Teaching Piano Students to Read Music

What is the number one reason students don’t practice?

They can’t read music well.

Having to figure out every note as you play is no fun at all. It’s like reading a book in a foreign language where you have to stop and look up every other word. It’s a tedious chore.

Teaching students to become fluent readers is one of the most challenging aspects of teaching the piano. There are just so many notes! But it is possible, and it is well worth the effort.

After much research, trial and error, and many years of teaching I can honestly say that I have figured out how to teach my students to become competent readers. My students can pick up their music and read it. This makes learning much more enjoyable for them and teaching much easier for me. In this post, I am going to share with you exactly how I teach my students to read music.

Preschoolers

I love to start students as young as possible. I start students at three-and-a-half to four years of age. I don’t teach reading to very young students. We work on lots of listening, ear training, and hands-on activities. Around the time a child begins to read words is when I start teaching music reading. Here’s how I do it.

Know your Student

In my experience, most piano students fall into one of two categories: visual learners and auditory learners. Because it is human nature to take the path of least resistance, visual learners tend to look at the score and auditory learners tend to try to pick things up by ear.

Some kids take to reading easily. They have an easy time connecting what’s going on in the score with what happens on the keyboard. Others have naturally great ears and can hear something and learn it without looking at the music very much. For these students reading seems counterproductive.

As a teacher, it is crucial that I watch and listen carefully to see how my student is learning.

How to Begin

I can honestly say I became so frustrated with many of the available piano method books that I wrote my own. I recommend that you stay away from any method books that have hand positions and fingerings over every note. Use a method that introduces new concepts slowly and gives students plenty of time to absorb what they are learning. You may also want to use more than one method and always have lots of supplemental music.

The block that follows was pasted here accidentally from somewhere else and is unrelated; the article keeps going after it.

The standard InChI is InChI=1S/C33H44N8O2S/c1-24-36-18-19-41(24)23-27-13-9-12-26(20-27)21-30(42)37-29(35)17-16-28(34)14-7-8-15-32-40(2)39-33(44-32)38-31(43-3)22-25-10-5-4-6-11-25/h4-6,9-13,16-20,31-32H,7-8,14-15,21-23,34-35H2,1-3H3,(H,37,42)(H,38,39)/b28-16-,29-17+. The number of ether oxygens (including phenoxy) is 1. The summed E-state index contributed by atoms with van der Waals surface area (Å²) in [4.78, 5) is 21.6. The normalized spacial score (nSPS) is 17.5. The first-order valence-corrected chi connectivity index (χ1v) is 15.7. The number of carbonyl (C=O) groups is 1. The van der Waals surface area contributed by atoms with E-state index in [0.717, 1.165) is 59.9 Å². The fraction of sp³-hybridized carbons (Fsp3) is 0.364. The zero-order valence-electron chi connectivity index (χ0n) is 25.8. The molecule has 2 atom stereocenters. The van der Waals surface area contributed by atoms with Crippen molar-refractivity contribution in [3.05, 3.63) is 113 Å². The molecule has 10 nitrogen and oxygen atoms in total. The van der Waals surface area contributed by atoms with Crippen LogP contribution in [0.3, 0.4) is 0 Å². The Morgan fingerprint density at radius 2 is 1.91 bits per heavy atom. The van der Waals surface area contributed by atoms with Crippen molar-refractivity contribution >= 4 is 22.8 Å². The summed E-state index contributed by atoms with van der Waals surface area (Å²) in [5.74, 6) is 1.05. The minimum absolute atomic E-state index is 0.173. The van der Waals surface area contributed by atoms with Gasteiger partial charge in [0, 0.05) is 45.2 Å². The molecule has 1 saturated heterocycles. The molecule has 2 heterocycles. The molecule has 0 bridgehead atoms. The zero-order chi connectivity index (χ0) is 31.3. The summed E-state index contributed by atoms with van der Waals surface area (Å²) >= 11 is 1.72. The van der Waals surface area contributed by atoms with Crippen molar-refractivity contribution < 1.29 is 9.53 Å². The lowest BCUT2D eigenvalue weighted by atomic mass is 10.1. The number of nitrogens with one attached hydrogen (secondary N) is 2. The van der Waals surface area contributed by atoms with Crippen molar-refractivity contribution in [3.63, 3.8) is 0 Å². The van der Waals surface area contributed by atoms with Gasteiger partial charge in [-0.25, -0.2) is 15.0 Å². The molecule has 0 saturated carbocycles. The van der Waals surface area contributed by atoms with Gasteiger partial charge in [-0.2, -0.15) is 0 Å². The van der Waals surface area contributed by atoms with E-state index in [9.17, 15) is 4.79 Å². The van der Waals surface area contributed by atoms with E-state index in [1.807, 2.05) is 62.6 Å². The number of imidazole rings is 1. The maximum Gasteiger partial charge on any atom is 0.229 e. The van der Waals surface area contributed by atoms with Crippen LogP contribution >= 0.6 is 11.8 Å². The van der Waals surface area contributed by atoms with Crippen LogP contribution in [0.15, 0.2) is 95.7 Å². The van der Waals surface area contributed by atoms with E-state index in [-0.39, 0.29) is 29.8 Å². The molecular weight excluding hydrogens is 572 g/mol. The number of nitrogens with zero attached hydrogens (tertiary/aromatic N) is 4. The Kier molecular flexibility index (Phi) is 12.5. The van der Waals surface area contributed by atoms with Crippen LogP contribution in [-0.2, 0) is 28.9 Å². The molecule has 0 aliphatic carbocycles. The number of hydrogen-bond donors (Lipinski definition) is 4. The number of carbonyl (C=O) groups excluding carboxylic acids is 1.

Downplay Mnemonic Devices.

I start my students start with middle C and we go from there. I don’t even mention “every good boy does fine” I use this only as a reference, it can be helpful to help a student find the first note of a piece. That’s it though, no counting lines and spaces.

How Music is Read

Piano music is read by seeing patterns and transferring those patterns into music on the keyboard. Think about it. As an experienced pianist, do you ever think about note names while you are playing?

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Ideas for Keeping Piano Students Over the Summer and Beyond

Summer is here, and it’s a tough time of year for piano teachers even when we are not going through a global health crisis. I (along with many others) am concerned about students dropping out of piano lessons for the summer and maybe leaving altogether. I did some research and put together a plan to try and retain students.

Stay Connected

I want my students to know that I really care about them. Everyone is has been through a tough year. So, making an extra effort for some social time seems to make sense.

1 – When I log on to teach a lesson, I give my students and their parents a little time to talk. I make it a point to ask them how their day is going, and how their week was.

2 – Host a group. Every other Saturday I have been hosting a piano party on zoom. It’s free and the kids and their parents love it. I do too!

3 – Send a postcard in the mail. One teacher I know is doing this and her students really appreciate it. I plan to give this a try.

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